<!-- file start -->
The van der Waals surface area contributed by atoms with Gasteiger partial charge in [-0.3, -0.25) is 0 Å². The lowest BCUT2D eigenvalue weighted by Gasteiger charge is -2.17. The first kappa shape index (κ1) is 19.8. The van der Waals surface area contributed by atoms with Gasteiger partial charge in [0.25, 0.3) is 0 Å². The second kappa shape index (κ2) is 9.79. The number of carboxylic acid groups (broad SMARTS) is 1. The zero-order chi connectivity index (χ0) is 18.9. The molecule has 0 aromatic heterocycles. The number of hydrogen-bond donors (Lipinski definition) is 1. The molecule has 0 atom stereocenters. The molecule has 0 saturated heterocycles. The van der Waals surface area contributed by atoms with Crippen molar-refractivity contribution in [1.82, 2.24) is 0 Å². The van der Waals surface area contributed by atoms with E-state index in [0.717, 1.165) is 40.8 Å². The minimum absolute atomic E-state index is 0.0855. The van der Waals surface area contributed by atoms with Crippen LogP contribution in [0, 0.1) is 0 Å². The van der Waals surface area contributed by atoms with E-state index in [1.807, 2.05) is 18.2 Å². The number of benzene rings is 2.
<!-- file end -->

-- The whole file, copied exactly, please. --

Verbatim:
The van der Waals surface area contributed by atoms with Gasteiger partial charge in [-0.3, -0.25) is 0 Å². The lowest BCUT2D eigenvalue weighted by Gasteiger charge is -2.17. The first kappa shape index (κ1) is 19.8. The van der Waals surface area contributed by atoms with Gasteiger partial charge in [0.25, 0.3) is 0 Å². The second kappa shape index (κ2) is 9.79. The number of carboxylic acid groups (broad SMARTS) is 1. The zero-order chi connectivity index (χ0) is 18.9. The molecule has 0 aromatic heterocycles. The number of hydrogen-bond donors (Lipinski definition) is 1. The molecule has 0 atom stereocenters. The molecule has 0 saturated heterocycles. The van der Waals surface area contributed by atoms with Crippen molar-refractivity contribution in [1.82, 2.24) is 0 Å². The van der Waals surface area contributed by atoms with E-state index in [0.717, 1.165) is 40.8 Å². The minimum absolute atomic E-state index is 0.0855. The van der Waals surface area contributed by atoms with Crippen LogP contribution in [0, 0.1) is 0 Å². The van der Waals surface area contributed by atoms with E-state index in [1.807, 2.05) is 18.2 Å². The number of benzene rings is 2.